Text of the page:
Michelle Obama and Hillary Clinton will attend Reagan funeral; the president will not


First Lady Michelle Obama and Hillary Clinton are scheduled to attend Nancy Reagan’s private funeral Friday at the Ronald Reagan Presidential Library in Simi Valley.

President Obama, however, won’t attend and will instead be at the South by Southwest tech conference in Austin, Texas, according to several media outlets.

In a talk Tuesday, Michelle Obama paid tribute to Reagan, saying she “reminded us of the importance of women’s leadership.” She said Reagan offered helpful advice when she became first lady.


Reagan, 94, died Sunday of congestive heart failure at her home in Bel-Air.

When the library was built, the Reagans decided they wanted to be buried together on the west side of the property, facing the Pacific Ocean, said Melissa Giller, a spokeswoman for the Ronald Reagan Presidential Foundation and Library.

“They had such a true love affair,” Giller said. “She’s missed him since the day he passed, and I’m sure they are quite happy to be together again.”

The funeral procession is being planned based on the former first lady’s wishes, including her choice of the people to be invited, the readings to be given and the people involved in the program, Giller said.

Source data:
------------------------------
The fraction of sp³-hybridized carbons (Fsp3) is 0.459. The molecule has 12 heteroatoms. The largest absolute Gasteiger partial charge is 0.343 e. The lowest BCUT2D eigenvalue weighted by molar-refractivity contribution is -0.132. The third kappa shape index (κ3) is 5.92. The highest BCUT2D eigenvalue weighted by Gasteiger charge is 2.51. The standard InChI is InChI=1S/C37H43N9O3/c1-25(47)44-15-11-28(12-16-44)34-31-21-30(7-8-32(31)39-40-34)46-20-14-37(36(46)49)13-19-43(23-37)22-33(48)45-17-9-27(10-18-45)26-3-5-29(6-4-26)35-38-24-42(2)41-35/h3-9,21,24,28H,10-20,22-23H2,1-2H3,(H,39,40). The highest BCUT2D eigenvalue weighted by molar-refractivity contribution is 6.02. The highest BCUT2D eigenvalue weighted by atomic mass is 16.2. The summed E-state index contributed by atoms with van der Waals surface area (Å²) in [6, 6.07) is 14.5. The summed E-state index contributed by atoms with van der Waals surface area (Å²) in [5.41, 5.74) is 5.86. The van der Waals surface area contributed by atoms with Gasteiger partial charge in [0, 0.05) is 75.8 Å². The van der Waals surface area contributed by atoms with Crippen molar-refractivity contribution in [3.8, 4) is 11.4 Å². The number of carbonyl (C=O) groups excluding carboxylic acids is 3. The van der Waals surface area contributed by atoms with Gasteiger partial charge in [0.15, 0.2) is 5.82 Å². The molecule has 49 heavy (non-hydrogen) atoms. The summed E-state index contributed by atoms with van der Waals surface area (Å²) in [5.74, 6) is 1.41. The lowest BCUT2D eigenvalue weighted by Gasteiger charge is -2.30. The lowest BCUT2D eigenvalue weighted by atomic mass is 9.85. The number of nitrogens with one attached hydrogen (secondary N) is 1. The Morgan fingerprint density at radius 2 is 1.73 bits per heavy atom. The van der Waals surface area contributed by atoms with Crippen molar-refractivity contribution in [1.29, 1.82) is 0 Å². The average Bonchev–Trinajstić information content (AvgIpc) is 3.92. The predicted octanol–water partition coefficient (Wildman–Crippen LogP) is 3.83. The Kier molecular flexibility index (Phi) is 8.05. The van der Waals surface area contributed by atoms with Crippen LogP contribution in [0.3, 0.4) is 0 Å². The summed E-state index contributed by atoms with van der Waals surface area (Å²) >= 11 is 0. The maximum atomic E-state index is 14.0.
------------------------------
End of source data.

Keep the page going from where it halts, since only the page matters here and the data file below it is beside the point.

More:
About 1,000 people will be invited, including President Obama, First Lady Michelle Obama and former presidents, first ladies, heads of state and other dignitaries, she said.

The library also announced that the public will have a chance to pay their last respects before the funeral on Wednesday from 1 p.m. to 7 p.m. and Thursday from 10 a.m. to 2 p.m. Parking on-site will not be allowed, but shuttles will be provided from 400 National Way.

There will be enhanced security during this period at the library, Giller said. No large bags, cameras or strollers will be allowed, and all bags will be inspected. Gifts and flowers will be accepted at the bottom of Presidential Drive and at the shuttle pick-up location.


In lieu of flowers, Reagan asked that contributions be made to the Ronald Reagan Memorial Fund at

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Giller said the former first lady used to visit the library six to 10 times a year. She visited every June on the anniversary of her husband’s death, Giller said.

She was very involved with the library as a member of the board and was “instrumental” in bringing the Air Force One exhibit and, more recently, the September presidential debate, to the library, which helped raise its national profile, Giller said.

“Ten to 15 years ago, the Reagan library had a much smaller imprint on our nation,” Giller said. “Without her, we wouldn’t have been able to do all the things that we have achieved so far.”



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